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Critical Reviews™ in Biomedical Engineering
SJR: 0.207 SNIP: 0.376 CiteScore™: 0.79

ISSN Imprimir: 0278-940X
ISSN En Línea: 1943-619X

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Critical Reviews™ in Biomedical Engineering

DOI: 10.1615/CritRevBiomedEng.2017019757
pages 383-395

Air Pollution's Effects on the Human Respiratory System

Nehaarika Kantipudi
Department of Medicine, McMaster University, 1280 Main Street West, Hamilton, Ontario, L8N 3Z5 Canada
Vivek Patel
Department of Medicine, McMaster University, Michael G. DeGroote School of Medicine, 10b Victoria St South, Kitchener Ontario, N2G 1C5, Canada; Department of Health Sciences, McMaster University, Hamilton, L8S 4K1, Ontario, Canada
Graham Jones
Markad V. Kamath
Department of Medicine, McMaster University, 1280 Main Street West, Hamilton, Ontario, L8N 3Z5 Canada
Adrian R. M. Upton
Department of Medicine, McMaster University, Hamilton, Ontario, L8N3Z5, Canada

SINOPSIS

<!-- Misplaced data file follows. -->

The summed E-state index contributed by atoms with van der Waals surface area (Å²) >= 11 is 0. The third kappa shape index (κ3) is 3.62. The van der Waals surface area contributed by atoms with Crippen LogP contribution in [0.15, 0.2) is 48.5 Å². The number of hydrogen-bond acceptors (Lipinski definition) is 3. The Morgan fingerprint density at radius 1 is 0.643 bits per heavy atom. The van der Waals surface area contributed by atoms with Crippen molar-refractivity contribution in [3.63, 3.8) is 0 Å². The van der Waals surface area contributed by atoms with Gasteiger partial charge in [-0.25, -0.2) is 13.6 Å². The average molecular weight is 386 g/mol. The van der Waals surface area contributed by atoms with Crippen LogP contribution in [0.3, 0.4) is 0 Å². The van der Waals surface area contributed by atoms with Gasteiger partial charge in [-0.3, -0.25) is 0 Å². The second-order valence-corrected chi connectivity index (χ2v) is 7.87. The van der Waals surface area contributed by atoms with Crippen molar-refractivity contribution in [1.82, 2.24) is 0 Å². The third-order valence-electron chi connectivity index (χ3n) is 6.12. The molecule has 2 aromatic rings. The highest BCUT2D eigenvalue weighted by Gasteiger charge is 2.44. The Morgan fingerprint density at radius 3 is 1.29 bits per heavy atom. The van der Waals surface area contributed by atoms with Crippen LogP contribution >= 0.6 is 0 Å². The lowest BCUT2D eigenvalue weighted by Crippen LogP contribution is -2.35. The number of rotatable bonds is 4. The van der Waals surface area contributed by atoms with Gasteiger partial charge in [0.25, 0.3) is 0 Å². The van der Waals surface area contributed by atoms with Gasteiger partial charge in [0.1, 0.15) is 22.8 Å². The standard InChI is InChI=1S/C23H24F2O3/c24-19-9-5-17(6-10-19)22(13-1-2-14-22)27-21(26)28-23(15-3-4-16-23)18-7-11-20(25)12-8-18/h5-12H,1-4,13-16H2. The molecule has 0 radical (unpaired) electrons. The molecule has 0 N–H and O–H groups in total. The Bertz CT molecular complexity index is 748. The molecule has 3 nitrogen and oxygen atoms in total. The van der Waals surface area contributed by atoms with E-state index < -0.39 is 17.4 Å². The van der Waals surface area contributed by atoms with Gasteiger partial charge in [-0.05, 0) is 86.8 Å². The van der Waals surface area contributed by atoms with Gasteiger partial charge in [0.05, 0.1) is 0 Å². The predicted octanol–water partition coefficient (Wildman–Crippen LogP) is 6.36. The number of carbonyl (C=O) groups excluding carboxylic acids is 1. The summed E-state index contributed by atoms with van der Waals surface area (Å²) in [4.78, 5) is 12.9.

The World Health Organization defines air pollution as "any chemical, physical or biological agent that modifies the natural characteristics of the atmosphere." The most common pollutants include particulate matter, carbon monoxide, ozone, nitrogen oxide, and sulfur dioxide. The two types of air pollution, indoor and ambient, both contribute to a host of cardiac and respiratory illnesses. Exposure to excess levels of air pollution is significantly associated with a variety of acute and chronic respiratory illnesses, such as chronic obstructive pulmonary disease, asthma, respiratory allergies, and lung cancer. The effects of air pollution disproportionately impact the extremes of the age distribution, perhaps due to altered immune responses. Athletes and those who exercise outdoors are at greater risk for the respiratory effects of air pollution. This article discusses the epidemiology, types of respiratory diseases, and mechanisms involved in exposure to excess levels of air pollution. Biomedical engineering can contribute to the identification of air pollutants through the design of novel instrumentation using materials based on nanotechnology. Mathematical models can also be developed to characterize the physiological effects of air pollution.


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